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Maseru

Inmate expresses fear testifying before commission

Business

Ntsoaki Motaung

An inmate at the Maseru Central Correctional Institution (MCCI) and a member of the Lesotho Defence Force (LDF), Liphapang Sefako, expressed deep apprehension about testifying before the Commission of Inquiry this week.

Sefako, visibly shaken, recounted the circumstances leading to his reluctance to testify publicly saying he was initially willing to testify openly, but after a meeting held with the Lesotho Correctional Service (LCS) officials, he felt threatened.

He told the commission that a meeting was convened prior to the commencement of the commission, gathering all inmates not engaged in their daily duties. Present at the meeting from the Lesotho Correctional Service (LCS) were Assistant Commissioner Tsoto Manaka, his deputy Mahlelebe, and several other LCS officials whose identities were unknown to Sefako.

He revealed that prior to the meeting, he had intended to testify publicly. However, following the meeting, he had a change of heart.

“When Deputy Commissioner Manaka addressed us, he made it clear that the commission would interview inmates for their testimonies, emphasising that we would be left alone with them once the commission concluded its proceedings,” Sefako recounted.

“It was after hearing those words that I felt intimidated as an inmate.”

“I have already spent seven years in this facility, and there is a possibility I could be here for another thirty years. So, naturally, I am concerned about what might happen to me based on what the commissioner said,” he expressed.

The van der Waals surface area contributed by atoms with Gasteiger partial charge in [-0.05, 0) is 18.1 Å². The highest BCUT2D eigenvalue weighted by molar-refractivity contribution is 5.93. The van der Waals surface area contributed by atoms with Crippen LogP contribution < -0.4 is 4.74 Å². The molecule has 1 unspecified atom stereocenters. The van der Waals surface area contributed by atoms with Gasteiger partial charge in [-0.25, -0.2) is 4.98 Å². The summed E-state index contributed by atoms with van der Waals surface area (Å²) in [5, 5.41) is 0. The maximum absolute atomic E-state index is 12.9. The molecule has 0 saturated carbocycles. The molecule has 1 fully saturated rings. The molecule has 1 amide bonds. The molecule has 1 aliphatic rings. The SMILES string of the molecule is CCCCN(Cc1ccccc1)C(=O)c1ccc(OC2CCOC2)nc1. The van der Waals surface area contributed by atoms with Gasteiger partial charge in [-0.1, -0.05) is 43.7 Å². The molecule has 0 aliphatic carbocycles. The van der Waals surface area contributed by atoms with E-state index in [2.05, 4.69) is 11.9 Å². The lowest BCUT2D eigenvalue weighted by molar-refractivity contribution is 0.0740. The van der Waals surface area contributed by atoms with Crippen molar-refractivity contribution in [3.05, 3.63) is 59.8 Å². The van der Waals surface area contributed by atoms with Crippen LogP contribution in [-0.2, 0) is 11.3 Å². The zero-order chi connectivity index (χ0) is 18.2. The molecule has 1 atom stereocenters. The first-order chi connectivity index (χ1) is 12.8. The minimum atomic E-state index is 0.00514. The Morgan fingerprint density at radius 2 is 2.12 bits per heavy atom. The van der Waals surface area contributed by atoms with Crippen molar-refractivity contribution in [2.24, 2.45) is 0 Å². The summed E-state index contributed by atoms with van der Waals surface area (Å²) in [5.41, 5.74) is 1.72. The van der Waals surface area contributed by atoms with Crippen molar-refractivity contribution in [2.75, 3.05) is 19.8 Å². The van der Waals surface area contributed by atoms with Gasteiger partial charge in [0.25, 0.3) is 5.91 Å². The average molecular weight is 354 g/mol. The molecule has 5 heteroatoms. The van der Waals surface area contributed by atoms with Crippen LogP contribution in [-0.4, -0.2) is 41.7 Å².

“Due to these concerns, I have decided not to testify in public. I will be discussing incidents involving LCS officers who assaulted me without knowing the full story. They even chased away my lawyer when they visited me after the assault and denied me other visitors without valid reasons,” Sefako explained, detailing his reasons for opting out of public testimony.

Sefako disclosed that after being assaulted, he endured nearly 28 days without receiving medical attention. He concluded his statement by highlighting the Assistant Commissioner’s alleged misconduct towards him, which he claimed included threats.

Meanwhile, the Chairperson of the Commission, Justice Realeboha Mathaba, emphasised that inmates have the right to decide whether they want their pictures taken or to appear on television, or if they prefer to testify in private.

When prompted to specify his preference, Sefako stated that he did not wish to appear on cameras.

Mathaba expressed his desire to gain clarity on the events of the meeting that may have led to the inmate’s sense of intimidation, emphasising the commission’s expectation for individuals to testify freely.

After their discussion, Mathaba acknowledged that Sefako was not the only one who preferred not to testify publicly but wished for his testimony to be conducted in camera, with only the commission present.

The Evidence Leader, advocate Sekati Makhele, clarified that while he did not engage in direct discussions with Assistant Commissioner Manaka, he did converse with the Commissioner himself regarding assurances for the safety of witnesses, particularly inmates.

“He assured me that today (Monday), they will be meeting with inmates to give them assurance so I am surprised that now instead of assuring them of the security he is threatening them,” Makhele said.

Mathaba adjourned the proceedings for 30 minutes to address the issue, stating that such behaviour undermined the principles of the commission.

Following the half-hour break, the commission decided to postpone Sefako’s testimony until further notice.

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